Hymn: Once to Every Man and Nation (HCL 220)

Reading; from Democracy in America, Alexis DeTocqueville

“Egoism is a passionate and exaggerated love of self which leads a man to think of all things in terms of himself and to prefer himself to all. Individualism is a calm and considered feeling which disposes each citizen to isolate himself from the mass of his fellows and withdraw into the circle of family and friends; with this little society formed to his taste, he gladly leaves the greater society to look after itself. Egoism springs from blind instinct; individualism is based on misguided judgement rather than depraved feeling. It is due more to inadequate understanding than to perversity of heart. Egoism sterilizes the seeds of every virtue; individualism at first only dams the spring of public virtues, but in the long run it attacks and destroys all the others too and finally merges in egoism.”

Reading: The fluctuations of your heartbeat may affect your wisdom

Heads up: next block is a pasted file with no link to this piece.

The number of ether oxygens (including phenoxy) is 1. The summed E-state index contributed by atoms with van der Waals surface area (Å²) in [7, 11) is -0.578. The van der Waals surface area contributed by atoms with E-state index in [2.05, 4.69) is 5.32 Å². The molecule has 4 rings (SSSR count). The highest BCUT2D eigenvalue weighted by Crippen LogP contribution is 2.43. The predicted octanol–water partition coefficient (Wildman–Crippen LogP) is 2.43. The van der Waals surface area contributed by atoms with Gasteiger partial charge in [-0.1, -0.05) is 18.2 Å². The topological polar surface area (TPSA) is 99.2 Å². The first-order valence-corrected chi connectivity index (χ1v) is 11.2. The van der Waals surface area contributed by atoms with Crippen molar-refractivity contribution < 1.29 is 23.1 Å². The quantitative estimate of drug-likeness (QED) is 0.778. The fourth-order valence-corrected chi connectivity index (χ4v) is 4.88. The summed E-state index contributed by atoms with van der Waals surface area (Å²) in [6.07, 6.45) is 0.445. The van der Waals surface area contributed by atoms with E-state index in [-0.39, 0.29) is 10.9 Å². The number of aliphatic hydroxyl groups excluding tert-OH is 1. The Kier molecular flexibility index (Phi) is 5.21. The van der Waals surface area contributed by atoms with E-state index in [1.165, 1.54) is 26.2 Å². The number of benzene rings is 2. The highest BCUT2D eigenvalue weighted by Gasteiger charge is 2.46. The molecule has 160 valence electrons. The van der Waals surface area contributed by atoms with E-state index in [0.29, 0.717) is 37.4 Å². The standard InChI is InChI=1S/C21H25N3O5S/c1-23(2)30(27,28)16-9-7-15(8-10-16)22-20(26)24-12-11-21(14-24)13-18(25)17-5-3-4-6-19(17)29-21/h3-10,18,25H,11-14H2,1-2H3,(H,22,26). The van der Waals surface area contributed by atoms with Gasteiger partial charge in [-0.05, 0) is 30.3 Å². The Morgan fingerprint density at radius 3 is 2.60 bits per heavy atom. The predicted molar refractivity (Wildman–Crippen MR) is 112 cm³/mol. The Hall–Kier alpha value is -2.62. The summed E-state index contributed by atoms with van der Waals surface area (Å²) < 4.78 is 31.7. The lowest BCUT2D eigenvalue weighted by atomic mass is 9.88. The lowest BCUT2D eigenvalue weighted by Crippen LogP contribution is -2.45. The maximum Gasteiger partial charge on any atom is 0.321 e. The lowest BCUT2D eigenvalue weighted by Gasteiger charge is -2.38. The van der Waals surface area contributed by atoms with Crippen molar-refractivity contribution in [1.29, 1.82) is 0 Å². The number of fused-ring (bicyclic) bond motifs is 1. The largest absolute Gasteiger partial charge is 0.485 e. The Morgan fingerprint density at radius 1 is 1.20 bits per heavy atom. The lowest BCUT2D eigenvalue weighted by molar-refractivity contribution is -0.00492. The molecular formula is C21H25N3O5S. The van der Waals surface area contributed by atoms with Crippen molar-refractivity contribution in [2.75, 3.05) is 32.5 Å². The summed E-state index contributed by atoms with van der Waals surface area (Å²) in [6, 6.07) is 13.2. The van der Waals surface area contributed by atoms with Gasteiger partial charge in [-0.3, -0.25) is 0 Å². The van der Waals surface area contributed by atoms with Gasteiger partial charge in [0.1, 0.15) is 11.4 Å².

Researchers have found that people with more varied heart rates were able to reason in a wiser, less biased fashion about societal problems when they were instructed to reflect on a social issue from a third-person perspective. The study suggests that heart rate variation and thinking process work together to enable wise reasoning about complex social issues. The work by Igor Grossmann, professor of psychology at Waterloo, and colleagues based at the Australian Catholic University, appears in the online journal Frontiers in Behavioral Neuroscience.

Their study breaks new ground in wisdom research by identifying conditions under which psychophysiology impacts wise judgment.

“Our research shows that wise reasoning is not exclusively a function of the mind and cognitive ability,” says Prof. Grossmann. “We found that people who have greater heart rate variability and who are able to think about social problems from a distanced viewpoint demonstrate a greater capacity for wise reasoning.”

The study extends previous work on cognitive underpinnings of wise judgment to include consideration how the heart’s functioning impacts the mind.